Venezuelan President Nicholás Maduro and his predecessor, Hugo Chavez, have been pointing to the U.S. as the boogeyman to unite Venezuela under their single-party rule for years. As Venezuela’s economy has begun an accelerating slide toward collapse, not only have the government’s repressive measures to try to keep a lid on the collapse (as well as deflect blame) intensified, but the conspiracy theories about the U.S. working to topple the Maduro regime have gotten more strident, and official actions against Americans in the country are on the rise.

Maduro announced that the number of American personnel allowed at the U.S. Embassy in Caracas was going to be reduced, though exact numbers have not been given. Furthermore, Americans will now require visas, at a charge of $160, to enter the country.

These may be modest changes; the visa charges are the same faced by Venezuelans seeking to enter the United States. But some of the the Venezuelan government’s actions are much more bellicose. Maduro announced at the same press conference that Venezuelan authorities had detained several (again, no numbers forthcoming) Americans for “espionage and recruiting.” He also said an American pilot was arrested in the southwestern border state of Táchira, with “all kinds of documentation.” Again, no details were given.

Reuters reports that members of an evangelical missionary group working in the coastal city of Ocumare de la Costa were detained and questioned extensively by Venezuelan authorities, who accused them of spying. They had been involved in a medical assistance operation. They have since left the country for Aruba.

Accusations of Americans attempting to destabilize Venezuela (usually without any supporting evidence given) have been quite common in Venezuela for years, ever since a 2002 coup temporarily overthrew Hugo Chavez. The U.S. government has categorically denied all allegations, and the opponents of the United Socialist Party of Venezuela have generally perceived the accusations as a smokescreen for the repression and economic devastation that the Chavismo ideology has inflicted on the country. Of course, there is enough history of American covert involvement in South America, often with unsavory results, that the doubt can still linger.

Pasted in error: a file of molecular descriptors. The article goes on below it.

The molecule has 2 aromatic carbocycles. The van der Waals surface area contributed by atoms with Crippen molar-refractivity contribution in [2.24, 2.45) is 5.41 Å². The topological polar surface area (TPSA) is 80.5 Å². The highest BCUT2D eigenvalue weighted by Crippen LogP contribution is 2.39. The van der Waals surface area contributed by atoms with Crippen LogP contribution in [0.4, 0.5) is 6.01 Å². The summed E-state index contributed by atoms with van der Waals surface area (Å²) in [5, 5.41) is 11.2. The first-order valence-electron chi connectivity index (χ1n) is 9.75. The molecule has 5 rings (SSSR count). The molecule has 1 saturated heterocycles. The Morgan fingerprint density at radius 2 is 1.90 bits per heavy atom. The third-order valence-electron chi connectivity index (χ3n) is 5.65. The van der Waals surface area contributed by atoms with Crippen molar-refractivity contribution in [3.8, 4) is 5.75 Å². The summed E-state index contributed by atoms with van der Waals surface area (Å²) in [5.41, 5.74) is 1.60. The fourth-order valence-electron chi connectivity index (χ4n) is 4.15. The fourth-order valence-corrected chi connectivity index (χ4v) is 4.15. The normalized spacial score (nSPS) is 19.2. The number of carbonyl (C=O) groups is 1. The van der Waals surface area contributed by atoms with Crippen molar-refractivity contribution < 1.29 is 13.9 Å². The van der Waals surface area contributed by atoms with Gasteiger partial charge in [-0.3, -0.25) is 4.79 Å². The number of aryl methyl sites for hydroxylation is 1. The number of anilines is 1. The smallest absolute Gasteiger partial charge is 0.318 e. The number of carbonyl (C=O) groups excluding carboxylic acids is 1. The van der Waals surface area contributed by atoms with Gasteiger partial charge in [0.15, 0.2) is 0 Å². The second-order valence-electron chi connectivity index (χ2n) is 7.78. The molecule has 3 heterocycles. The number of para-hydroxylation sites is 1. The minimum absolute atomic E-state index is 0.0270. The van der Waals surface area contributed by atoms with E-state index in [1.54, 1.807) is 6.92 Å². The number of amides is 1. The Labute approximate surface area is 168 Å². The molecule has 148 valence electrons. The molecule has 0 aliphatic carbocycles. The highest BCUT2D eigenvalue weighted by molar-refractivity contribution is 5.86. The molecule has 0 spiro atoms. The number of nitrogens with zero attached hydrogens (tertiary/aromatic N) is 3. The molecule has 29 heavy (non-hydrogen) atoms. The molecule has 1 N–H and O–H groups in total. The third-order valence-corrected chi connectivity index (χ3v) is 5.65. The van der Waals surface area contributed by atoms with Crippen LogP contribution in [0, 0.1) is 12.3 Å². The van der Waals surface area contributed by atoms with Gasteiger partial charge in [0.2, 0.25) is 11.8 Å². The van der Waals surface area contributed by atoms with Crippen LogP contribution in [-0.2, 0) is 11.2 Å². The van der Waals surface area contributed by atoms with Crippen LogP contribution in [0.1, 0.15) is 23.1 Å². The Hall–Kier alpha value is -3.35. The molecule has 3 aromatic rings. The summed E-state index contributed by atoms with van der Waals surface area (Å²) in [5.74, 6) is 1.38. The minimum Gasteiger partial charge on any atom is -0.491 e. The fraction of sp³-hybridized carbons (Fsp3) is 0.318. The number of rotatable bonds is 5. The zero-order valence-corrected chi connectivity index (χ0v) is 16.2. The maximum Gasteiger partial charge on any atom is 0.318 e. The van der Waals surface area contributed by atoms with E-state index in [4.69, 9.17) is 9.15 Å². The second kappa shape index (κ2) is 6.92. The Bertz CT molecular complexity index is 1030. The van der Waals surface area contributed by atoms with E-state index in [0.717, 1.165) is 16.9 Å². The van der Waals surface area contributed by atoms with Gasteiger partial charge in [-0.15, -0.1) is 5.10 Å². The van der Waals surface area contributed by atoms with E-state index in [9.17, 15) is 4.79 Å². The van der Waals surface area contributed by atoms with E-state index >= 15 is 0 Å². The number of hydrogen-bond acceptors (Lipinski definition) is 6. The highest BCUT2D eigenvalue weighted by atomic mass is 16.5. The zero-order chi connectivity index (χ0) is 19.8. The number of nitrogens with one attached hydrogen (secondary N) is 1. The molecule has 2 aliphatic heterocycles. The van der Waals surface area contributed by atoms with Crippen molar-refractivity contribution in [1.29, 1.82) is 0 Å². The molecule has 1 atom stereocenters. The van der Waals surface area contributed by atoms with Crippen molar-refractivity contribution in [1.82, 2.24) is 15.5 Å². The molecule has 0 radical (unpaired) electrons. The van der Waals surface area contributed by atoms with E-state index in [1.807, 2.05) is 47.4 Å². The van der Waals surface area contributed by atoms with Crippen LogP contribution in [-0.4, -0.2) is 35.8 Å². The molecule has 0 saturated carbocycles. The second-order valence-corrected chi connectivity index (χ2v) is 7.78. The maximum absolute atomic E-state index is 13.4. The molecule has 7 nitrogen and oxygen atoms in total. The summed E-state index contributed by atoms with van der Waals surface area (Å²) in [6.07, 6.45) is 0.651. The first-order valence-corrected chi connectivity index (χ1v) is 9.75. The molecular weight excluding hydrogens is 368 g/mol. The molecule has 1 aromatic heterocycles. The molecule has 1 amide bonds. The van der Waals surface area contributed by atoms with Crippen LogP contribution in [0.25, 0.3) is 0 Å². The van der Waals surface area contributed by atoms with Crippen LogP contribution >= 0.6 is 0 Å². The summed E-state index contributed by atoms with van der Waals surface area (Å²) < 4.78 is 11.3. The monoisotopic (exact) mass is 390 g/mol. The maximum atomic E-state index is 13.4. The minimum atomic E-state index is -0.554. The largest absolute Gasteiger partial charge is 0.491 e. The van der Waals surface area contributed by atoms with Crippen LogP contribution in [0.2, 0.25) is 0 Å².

The timing of the latest set of accusations fits with the opposition’s theories, however. Maduro’s actions have become more and more like a purge, as the government lashes out at business owners for “creating shortages” when Chavez’ policies have made the country so dependent on foreign exports that there simply is not enough supply, given the loss of oil revenue to pay for it. The arrests have increased. On February 19, the mayor of Caracas, Antonio Ledezma, was arrested. Julio Borges, a moderate opposition leader, was expelled from the National Assembly, not the first to be treated so. Another opposition politician, Leopoldo López, has been in prison for a year, and is now facing trial.  The most common charge, one being leveled against almost half of the opposition mayors in the country, is of colluding with the United States to overthrow the government.

Hugo Chavez initiated a major military buildup, ostensibly to defend against an invasion by the United States. As the situation in Venezuela slides further and further out of Maduro’s control and desperation begins to set in, his actions may well become more hostile. It is a situation that greatly bears watching.